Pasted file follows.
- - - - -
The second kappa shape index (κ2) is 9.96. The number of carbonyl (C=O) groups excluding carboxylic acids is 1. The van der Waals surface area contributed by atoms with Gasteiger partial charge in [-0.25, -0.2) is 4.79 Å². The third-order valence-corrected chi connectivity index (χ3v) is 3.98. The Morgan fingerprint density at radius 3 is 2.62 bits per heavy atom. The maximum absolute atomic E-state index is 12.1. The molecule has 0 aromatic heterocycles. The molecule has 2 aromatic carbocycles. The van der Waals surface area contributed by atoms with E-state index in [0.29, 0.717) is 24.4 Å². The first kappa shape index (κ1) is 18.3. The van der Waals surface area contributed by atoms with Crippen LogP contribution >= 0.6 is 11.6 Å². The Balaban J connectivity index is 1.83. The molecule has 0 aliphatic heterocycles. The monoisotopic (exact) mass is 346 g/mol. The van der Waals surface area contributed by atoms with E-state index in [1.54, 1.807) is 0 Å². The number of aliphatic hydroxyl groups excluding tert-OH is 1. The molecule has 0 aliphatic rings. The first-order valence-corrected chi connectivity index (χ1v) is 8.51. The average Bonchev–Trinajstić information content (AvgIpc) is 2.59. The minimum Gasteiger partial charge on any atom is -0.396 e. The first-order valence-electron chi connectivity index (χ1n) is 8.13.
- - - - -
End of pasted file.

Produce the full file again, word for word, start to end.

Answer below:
The second kappa shape index (κ2) is 9.96. The number of carbonyl (C=O) groups excluding carboxylic acids is 1. The van der Waals surface area contributed by atoms with Gasteiger partial charge in [-0.25, -0.2) is 4.79 Å². The third-order valence-corrected chi connectivity index (χ3v) is 3.98. The Morgan fingerprint density at radius 3 is 2.62 bits per heavy atom. The maximum absolute atomic E-state index is 12.1. The molecule has 0 aromatic heterocycles. The molecule has 2 aromatic carbocycles. The van der Waals surface area contributed by atoms with E-state index in [0.29, 0.717) is 24.4 Å². The first kappa shape index (κ1) is 18.3. The van der Waals surface area contributed by atoms with Crippen LogP contribution >= 0.6 is 11.6 Å². The Balaban J connectivity index is 1.83. The molecule has 0 aliphatic heterocycles. The monoisotopic (exact) mass is 346 g/mol. The van der Waals surface area contributed by atoms with E-state index in [1.54, 1.807) is 0 Å². The number of aliphatic hydroxyl groups excluding tert-OH is 1. The molecule has 0 aliphatic rings. The first-order valence-corrected chi connectivity index (χ1v) is 8.51. The average Bonchev–Trinajstić information content (AvgIpc) is 2.59. The minimum Gasteiger partial charge on any atom is -0.396 e. The first-order valence-electron chi connectivity index (χ1n) is 8.13.